Hermeneutics, not Erotetics

December 31, 2007

After writing the outline I presented in the last post, I was reading Sherrat’s Continental Philosophy of Social Science and had the following thought, which might focus the whole essay: what I like most about Risjord’s approach is that he is trying to provide a methodology that would allow social scientists and philosophers alike to make flexible use of the various sorts of research that we all perform on ourselves and each other — intentional, causal, and otherwise. It struck me near the end of the hermeneutics section of Sherrat’s book that, though this goes against some tenets of the hermeneutic tradition, I see no reason why hermeneutics could not provide just such a methodology. That is to say, in interpreting others’ behavior (and my own), I attempt to make sense of that behavior as a unified whole, synthesizing the various components by moving back and forth from part to whole. Traditionally this approach has confined itself to synthesizing those components that are meaningful to those being interpreted, but that need not be the case. And in practice, of course, contemporary human beings do actually perform just the sort of synthesis I’m talking about, though typically not systematically or even very carefully. That is, in trying to make sense of ourselves and each other, we mix together disparate sorts of analysis and anecdote. For instance, if someone is acting irritable we might explain her behavior by noting that she has been ill, that this is the time of year that her child died, or that the pressures on women in her profession are much greater than those on men, and furthermore that the same behavior from a man in her position would not even be considered an outburst. The “logic of everyday ethnography” can be extraordinarily heterogeneous.

The question is, Can hermeneutics do this work rigorously?


Outline of our “Naturalists, Normativists, and Supernaturalists”

December 31, 2007

I’m clearly in full-on “eating cheesy poofs” vacation mode today, so I’ll make my promised post on our article idea brief.

First, here’s an outline of our article that I came up with last week. It’s a bit telescoped, but I think that the key ideas can be discerned:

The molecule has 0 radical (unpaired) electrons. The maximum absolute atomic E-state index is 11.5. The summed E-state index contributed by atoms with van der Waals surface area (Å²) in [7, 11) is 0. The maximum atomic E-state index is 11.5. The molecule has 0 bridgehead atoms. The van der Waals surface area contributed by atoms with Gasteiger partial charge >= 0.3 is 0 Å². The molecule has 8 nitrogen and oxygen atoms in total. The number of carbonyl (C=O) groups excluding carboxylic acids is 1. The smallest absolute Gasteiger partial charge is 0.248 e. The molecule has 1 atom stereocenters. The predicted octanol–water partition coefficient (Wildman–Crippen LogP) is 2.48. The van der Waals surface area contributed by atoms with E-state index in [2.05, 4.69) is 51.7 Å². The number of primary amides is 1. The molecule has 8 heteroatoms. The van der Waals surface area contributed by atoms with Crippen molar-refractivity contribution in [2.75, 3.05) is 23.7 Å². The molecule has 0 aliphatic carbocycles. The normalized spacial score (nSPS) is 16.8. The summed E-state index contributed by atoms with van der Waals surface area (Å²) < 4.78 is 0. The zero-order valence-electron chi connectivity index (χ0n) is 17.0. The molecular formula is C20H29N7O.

Review the terms of the debate (naturalists vs. normativists), indicate alternative Review how history does and does not feature in the articles in question           

  • Turner’s triumphalist archaeology           
  • Roth’s reduction to Winch and criticism on Davidson           
  • Henderson’s contemporary focus, use of examples (MLK)Risjord’s appropriation of  Davidson and other tools           
  • Rouse’s contemporary focus, drawing on literature           
  • Stueber’s contemporary focus, drawing on literature 

Allows us to introduce a different history (Droysen and Dilthey) in order to reframe the debate 

  • This is the explanation vs. understanding debate, the universal vs. local debate.
  • The great virtue of Risjord’s approach (whatever his Davidsonian sins) is his marrying of explanation and interpretation (shared in a way by early Roth).  

There are two tied issues here: one of scientific and philosophical methodology, the other of the corresponding complex of epistemology and ontology, best cast as a matter of anthropology.  

  • Two options: reductive (Turner’s epiphenomenalism or Dilthey’s and Winch’s “socialism”) and integrative. 
    • Risjord provides part of the methodology.
    • Roth’s and Henderson’s rejections of that methodology are rooted in their rejection of the anthropology (or so we claim).  
      • Consider some basic examples (trying to buy liquor in a dry county) and the everyday and formal ways we make sense of these examples (arguing, debating, myth-making, bullshitting), including presenting at philosophy conferences. These ways determine both what our ends are (something up for infinite re-consideration) and how we will pursue them. In the order of things, only then does causality “kick in” (though in practice of course this is seamless).  

There are good purposes for “strictly explanatory” and “strictly interpretive” approaches to human life, but philosophically there is no basis for holding either as ultimate. They must be married, and there are different ways to do so.